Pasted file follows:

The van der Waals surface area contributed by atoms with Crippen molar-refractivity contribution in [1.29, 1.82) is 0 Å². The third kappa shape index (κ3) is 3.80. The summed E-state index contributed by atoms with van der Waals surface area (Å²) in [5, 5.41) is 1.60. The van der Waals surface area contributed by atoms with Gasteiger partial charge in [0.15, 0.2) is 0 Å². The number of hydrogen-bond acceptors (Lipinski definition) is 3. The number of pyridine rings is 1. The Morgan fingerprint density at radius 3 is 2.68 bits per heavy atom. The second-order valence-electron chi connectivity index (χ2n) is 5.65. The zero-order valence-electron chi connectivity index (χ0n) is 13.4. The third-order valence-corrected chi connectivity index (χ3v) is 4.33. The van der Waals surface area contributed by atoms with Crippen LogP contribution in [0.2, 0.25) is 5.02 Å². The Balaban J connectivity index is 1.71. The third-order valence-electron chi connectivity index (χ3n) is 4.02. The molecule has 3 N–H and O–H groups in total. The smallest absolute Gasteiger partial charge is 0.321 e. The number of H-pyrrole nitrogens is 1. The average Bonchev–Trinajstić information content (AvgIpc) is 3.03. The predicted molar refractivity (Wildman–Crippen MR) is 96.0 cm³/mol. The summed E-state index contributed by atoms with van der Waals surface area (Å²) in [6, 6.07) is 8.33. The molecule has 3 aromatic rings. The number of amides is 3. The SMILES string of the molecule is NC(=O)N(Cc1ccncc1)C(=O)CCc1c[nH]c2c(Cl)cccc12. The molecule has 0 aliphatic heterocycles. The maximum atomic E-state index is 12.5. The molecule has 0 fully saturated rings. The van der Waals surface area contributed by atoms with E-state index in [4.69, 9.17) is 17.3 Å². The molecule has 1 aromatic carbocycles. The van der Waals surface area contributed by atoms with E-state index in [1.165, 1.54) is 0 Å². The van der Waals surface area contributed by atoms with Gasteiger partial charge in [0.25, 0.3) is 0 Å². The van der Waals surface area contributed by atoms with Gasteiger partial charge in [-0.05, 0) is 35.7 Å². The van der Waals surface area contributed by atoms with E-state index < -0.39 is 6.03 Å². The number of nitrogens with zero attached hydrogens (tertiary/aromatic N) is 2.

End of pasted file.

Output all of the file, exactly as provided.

The van der Waals surface area contributed by atoms with Crippen molar-refractivity contribution in [1.29, 1.82) is 0 Å². The third kappa shape index (κ3) is 3.80. The summed E-state index contributed by atoms with van der Waals surface area (Å²) in [5, 5.41) is 1.60. The van der Waals surface area contributed by atoms with Gasteiger partial charge in [0.15, 0.2) is 0 Å². The number of hydrogen-bond acceptors (Lipinski definition) is 3. The number of pyridine rings is 1. The Morgan fingerprint density at radius 3 is 2.68 bits per heavy atom. The second-order valence-electron chi connectivity index (χ2n) is 5.65. The zero-order valence-electron chi connectivity index (χ0n) is 13.4. The third-order valence-corrected chi connectivity index (χ3v) is 4.33. The van der Waals surface area contributed by atoms with Crippen LogP contribution in [0.2, 0.25) is 5.02 Å². The Balaban J connectivity index is 1.71. The third-order valence-electron chi connectivity index (χ3n) is 4.02. The molecule has 3 N–H and O–H groups in total. The smallest absolute Gasteiger partial charge is 0.321 e. The number of H-pyrrole nitrogens is 1. The average Bonchev–Trinajstić information content (AvgIpc) is 3.03. The predicted molar refractivity (Wildman–Crippen MR) is 96.0 cm³/mol. The summed E-state index contributed by atoms with van der Waals surface area (Å²) in [6, 6.07) is 8.33. The molecule has 3 aromatic rings. The number of amides is 3. The SMILES string of the molecule is NC(=O)N(Cc1ccncc1)C(=O)CCc1c[nH]c2c(Cl)cccc12. The molecule has 0 aliphatic heterocycles. The maximum atomic E-state index is 12.5. The molecule has 0 fully saturated rings. The van der Waals surface area contributed by atoms with E-state index in [4.69, 9.17) is 17.3 Å². The molecule has 1 aromatic carbocycles. The van der Waals surface area contributed by atoms with E-state index in [1.165, 1.54) is 0 Å². The van der Waals surface area contributed by atoms with Gasteiger partial charge in [0.25, 0.3) is 0 Å². The van der Waals surface area contributed by atoms with Gasteiger partial charge in [-0.05, 0) is 35.7 Å². The van der Waals surface area contributed by atoms with E-state index < -0.39 is 6.03 Å². The number of nitrogens with zero attached hydrogens (tertiary/aromatic N) is 2.